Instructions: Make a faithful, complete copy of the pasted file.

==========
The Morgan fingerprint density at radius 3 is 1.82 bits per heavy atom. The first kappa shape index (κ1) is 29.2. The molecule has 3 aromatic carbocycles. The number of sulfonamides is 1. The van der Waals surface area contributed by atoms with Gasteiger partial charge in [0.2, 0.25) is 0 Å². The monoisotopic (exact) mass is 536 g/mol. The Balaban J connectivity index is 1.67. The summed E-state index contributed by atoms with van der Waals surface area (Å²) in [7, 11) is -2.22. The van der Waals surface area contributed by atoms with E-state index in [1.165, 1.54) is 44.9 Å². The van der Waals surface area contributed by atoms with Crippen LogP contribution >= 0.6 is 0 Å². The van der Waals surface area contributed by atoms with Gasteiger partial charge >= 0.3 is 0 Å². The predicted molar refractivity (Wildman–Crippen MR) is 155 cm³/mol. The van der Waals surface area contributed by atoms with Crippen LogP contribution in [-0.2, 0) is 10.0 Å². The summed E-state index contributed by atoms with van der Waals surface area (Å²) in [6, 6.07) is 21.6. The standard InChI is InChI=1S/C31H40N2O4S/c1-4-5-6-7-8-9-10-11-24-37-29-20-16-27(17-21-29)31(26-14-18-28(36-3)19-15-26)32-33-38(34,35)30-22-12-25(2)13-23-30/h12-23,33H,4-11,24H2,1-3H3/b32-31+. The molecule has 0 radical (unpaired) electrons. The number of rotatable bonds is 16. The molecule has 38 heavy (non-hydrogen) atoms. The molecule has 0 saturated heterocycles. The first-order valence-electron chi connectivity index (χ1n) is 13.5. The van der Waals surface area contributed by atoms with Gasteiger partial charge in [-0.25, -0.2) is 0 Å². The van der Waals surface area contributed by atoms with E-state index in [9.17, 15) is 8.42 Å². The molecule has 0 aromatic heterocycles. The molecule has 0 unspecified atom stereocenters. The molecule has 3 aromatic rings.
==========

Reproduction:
The Morgan fingerprint density at radius 3 is 1.82 bits per heavy atom. The first kappa shape index (κ1) is 29.2. The molecule has 3 aromatic carbocycles. The number of sulfonamides is 1. The van der Waals surface area contributed by atoms with Gasteiger partial charge in [0.2, 0.25) is 0 Å². The monoisotopic (exact) mass is 536 g/mol. The Balaban J connectivity index is 1.67. The summed E-state index contributed by atoms with van der Waals surface area (Å²) in [7, 11) is -2.22. The van der Waals surface area contributed by atoms with E-state index in [1.165, 1.54) is 44.9 Å². The van der Waals surface area contributed by atoms with Crippen LogP contribution >= 0.6 is 0 Å². The van der Waals surface area contributed by atoms with Gasteiger partial charge >= 0.3 is 0 Å². The predicted molar refractivity (Wildman–Crippen MR) is 155 cm³/mol. The van der Waals surface area contributed by atoms with Crippen LogP contribution in [-0.2, 0) is 10.0 Å². The summed E-state index contributed by atoms with van der Waals surface area (Å²) in [6, 6.07) is 21.6. The standard InChI is InChI=1S/C31H40N2O4S/c1-4-5-6-7-8-9-10-11-24-37-29-20-16-27(17-21-29)31(26-14-18-28(36-3)19-15-26)32-33-38(34,35)30-22-12-25(2)13-23-30/h12-23,33H,4-11,24H2,1-3H3/b32-31+. The molecule has 0 radical (unpaired) electrons. The number of rotatable bonds is 16. The molecule has 38 heavy (non-hydrogen) atoms. The molecule has 0 saturated heterocycles. The first-order valence-electron chi connectivity index (χ1n) is 13.5. The van der Waals surface area contributed by atoms with Gasteiger partial charge in [-0.25, -0.2) is 0 Å². The van der Waals surface area contributed by atoms with E-state index in [9.17, 15) is 8.42 Å². The molecule has 0 aromatic heterocycles. The molecule has 0 unspecified atom stereocenters. The molecule has 3 aromatic rings.